aero- the ri'om thil ancl. 'raised 28 tons of beet, per acre, and many have raised from 18 to 25 tons per acre. At the price ot - 0i per ton tins makes an eno, mou
Carninsrabeet in!iu infancy, the first factory havm, been built only last year. Land in older countries w here factories have
been established a nlber o years have rapidly increased" in value and has reached the high figure ot from ,2l to 00 per acre, w.th no better laoht.es than has tins land
Or. thrYhnd this be about MX) acres of beets, wheat, potatoes and other crops raised as a test of what can be done here. Heels are sure money make, s and
un U11S lanu ull? JLiU u"-lc "m u .. ,i i 1 Aicif Un , 1...,,., lr.. fnr tuontv v.'.-ir :mt ins vu-ded some enormous croltS. and the
Pnw to n e Potatoes can be raised eoua v as wen as in me viree.v uisinci. muma iia3iMiai.u ..u- ..v ............ --.- .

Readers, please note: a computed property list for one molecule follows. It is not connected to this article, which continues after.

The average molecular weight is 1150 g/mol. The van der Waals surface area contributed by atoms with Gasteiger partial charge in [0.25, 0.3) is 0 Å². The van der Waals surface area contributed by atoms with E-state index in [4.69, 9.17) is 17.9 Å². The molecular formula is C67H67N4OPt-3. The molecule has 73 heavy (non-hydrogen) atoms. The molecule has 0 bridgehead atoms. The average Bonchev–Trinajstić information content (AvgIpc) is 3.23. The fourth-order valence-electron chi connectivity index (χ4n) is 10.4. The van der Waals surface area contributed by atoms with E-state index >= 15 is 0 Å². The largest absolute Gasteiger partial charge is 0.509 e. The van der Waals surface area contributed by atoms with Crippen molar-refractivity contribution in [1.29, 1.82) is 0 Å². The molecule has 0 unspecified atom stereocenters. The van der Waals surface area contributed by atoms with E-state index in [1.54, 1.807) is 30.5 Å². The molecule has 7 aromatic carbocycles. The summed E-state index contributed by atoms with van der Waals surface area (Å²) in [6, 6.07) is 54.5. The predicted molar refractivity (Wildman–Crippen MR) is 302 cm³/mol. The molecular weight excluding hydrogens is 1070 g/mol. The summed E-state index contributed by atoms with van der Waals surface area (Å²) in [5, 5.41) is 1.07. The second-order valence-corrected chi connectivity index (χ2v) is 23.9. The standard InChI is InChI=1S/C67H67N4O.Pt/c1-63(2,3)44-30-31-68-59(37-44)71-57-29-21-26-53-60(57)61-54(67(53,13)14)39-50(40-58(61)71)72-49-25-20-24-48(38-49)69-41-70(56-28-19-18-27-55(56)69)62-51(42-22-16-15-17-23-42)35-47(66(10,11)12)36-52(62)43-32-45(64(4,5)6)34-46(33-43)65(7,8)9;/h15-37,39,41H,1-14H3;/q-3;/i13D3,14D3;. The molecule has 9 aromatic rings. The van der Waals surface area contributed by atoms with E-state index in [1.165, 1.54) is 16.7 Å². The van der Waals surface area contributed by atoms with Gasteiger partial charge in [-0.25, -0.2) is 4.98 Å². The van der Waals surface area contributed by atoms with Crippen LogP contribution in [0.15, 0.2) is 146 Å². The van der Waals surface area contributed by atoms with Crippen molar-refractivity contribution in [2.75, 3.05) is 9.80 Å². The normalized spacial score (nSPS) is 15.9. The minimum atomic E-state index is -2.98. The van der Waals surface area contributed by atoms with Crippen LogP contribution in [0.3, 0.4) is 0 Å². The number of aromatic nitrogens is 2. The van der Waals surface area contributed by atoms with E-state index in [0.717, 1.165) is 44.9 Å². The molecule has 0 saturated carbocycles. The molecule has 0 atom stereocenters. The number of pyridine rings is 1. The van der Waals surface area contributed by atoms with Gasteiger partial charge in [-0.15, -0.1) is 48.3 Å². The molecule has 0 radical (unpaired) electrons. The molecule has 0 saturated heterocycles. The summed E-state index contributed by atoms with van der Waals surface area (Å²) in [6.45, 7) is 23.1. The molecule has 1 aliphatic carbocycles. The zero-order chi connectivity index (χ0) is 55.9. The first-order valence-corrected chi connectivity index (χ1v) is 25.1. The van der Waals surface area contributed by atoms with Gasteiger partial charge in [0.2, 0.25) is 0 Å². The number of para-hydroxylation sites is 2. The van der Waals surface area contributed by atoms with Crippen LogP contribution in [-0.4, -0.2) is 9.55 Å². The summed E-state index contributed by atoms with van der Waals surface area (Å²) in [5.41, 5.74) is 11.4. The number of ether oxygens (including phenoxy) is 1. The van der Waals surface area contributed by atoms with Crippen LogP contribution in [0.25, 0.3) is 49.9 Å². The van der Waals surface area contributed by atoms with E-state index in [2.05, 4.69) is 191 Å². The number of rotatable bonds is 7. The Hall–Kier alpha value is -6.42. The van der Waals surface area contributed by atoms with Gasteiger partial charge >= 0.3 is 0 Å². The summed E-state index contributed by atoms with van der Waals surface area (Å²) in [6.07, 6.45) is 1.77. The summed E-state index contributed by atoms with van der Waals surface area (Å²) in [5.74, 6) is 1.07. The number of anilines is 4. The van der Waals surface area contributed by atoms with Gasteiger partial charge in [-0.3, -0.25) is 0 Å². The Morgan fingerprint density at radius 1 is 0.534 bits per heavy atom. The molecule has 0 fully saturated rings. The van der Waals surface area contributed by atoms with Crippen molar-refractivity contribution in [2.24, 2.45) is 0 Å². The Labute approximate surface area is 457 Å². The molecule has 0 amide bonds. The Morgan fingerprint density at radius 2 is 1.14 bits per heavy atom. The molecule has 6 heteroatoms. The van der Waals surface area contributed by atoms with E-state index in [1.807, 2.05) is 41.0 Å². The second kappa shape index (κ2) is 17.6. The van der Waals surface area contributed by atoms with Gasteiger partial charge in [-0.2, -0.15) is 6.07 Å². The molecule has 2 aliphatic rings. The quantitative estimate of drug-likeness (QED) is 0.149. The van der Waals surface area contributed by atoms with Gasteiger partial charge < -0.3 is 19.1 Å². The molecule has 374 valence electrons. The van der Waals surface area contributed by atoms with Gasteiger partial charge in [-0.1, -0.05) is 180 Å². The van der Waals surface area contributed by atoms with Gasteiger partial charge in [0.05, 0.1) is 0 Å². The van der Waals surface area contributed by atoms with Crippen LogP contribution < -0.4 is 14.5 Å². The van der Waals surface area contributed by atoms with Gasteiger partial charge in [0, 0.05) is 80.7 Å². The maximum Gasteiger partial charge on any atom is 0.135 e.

same s true of tpdt and ba lev" and for vegetables, such as onions and cabbage, there is no better place. Hogs are profitable stock ami not subject to cho era; they grow U
and Ret fat on affalfa in summer and with a little grain and sugar beets easily fatten in winter. Wheat averages from 40 to ,0 bushels to the acre, and oats trom o to 100. n
About Products of the South Platte Valley
It is beyond all doubt that the sugar beet Industry In the South Platte
Valley Is a complete success, with Its new faeMi les in operation anil still
others going up. Eastern capitalists would not, invest millions of dollars
if it was not a certainty that this particular valley was the best produc
ing country in the United States. The farmers that have made tests the
last live years have come to the conclusion that forty acres of beets will
make more clear money than MO acres of coi n raised in the eastern states.
.-. . .
Ditch Scene Near Merino, Cola.
Mr. A. K. War
ren, liviiifc.' three
of Sterling, lias
grown sugar beets
on same ground
for the past three
years and the av
erage, each season
was from 20 to ! ,
tons per acre.
S. C. King, six
of Sterling, found
his lirst crop to
run 10 tons to the
acre, this being a
general average of
his 40 acre field.